Commended in the RIBA President’s Awards for Research 2020, this research provides the first systematic account of the architecture of China’s people’s commune and argues for its lasting legacy
My work on China’s people’s commune really started when I encountered this 1958 propaganda poster, which rendered so lively a vision of modern China in the 1950/60s during the rising tide of national collectivisation. The collectivist lifestyle is made explicit, not only by a meticulously constructed scene of everyday life choreographed through a full set of public facilities, but also by the glaring absence of family and housing.
To dissect this intriguing vision, the initial questions I started with were: How did spatial design play a role in the process of the then newly established nation-state to transform an agrarian economy into an industrialised socialist society? To what extent were architecture and planning instrumental in the restructuring of social relationships and, in this sense, political disciplines?
In a nutshell, the architecture of the people’s commune was about spatialising collective subjectivities. More specifically, commune housing and settlement constituted the state apparatus to collectivise the socio-economic functions of dwelling, through, for example, the coupling of the abolishment of family kitchens with public canteens. In other words, the collectivist lifestyle was articulated and enforced through the spatialisation of a systematic arrangement of social roles in household management, service provision and agricultural production. This led to a radical transformation of the protocols and routines of everyday life, which then led to the destabilising of social ties formed in the extended family and the patriarchal clan system. Furthermore, housing and settlement design was coordinated with new planning strategies that brought about a drastic shift in scale and spatial organisation, or in other words, that physically changed the face of China’s rural territory. The cross-scalar spatialisation of collective aspiration and political consciousness formed the backbone of the people’s commune as an all-encompassing socio-political, economic and spatial model.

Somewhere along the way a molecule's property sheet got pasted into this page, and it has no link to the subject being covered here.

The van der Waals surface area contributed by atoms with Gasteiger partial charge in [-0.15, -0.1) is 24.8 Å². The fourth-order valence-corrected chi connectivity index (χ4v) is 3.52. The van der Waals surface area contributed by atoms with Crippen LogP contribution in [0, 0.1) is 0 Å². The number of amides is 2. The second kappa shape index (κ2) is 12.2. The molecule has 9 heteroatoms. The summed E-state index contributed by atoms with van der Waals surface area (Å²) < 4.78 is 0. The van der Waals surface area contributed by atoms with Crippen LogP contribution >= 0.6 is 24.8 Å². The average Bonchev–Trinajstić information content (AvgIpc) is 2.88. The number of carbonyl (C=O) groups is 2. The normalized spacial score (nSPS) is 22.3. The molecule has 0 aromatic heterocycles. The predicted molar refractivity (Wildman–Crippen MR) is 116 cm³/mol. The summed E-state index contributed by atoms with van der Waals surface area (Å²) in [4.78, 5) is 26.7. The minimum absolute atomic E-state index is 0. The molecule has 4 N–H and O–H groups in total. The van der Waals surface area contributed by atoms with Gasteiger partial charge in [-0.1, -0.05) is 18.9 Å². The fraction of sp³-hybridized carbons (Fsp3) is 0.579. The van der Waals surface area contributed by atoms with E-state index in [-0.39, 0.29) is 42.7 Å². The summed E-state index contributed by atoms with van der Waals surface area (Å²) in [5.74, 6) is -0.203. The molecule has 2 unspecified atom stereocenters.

As a social and political institution, the people’s commune attempted to replace the deeply rooted family tradition and a paternal government founded on Confucian social norms and moral standards. For example, the substitution of clan authority with a new governmentality and state institutions was spatialised through the substitution of ancestral temples for public canteens. In this way, the pastoral power was in fact assumed and exercised by the modern state. Therefore, the people’s commune paradoxically resembled and renewed the traditional socio-spatial structures despite its attempt to destroy them. Through its two-decade implementation, with conflicts, resistance and readjustments, the people’s commune has become a constitutive part of China’s rural society today, for both the social realities it produced and its conception as a social project.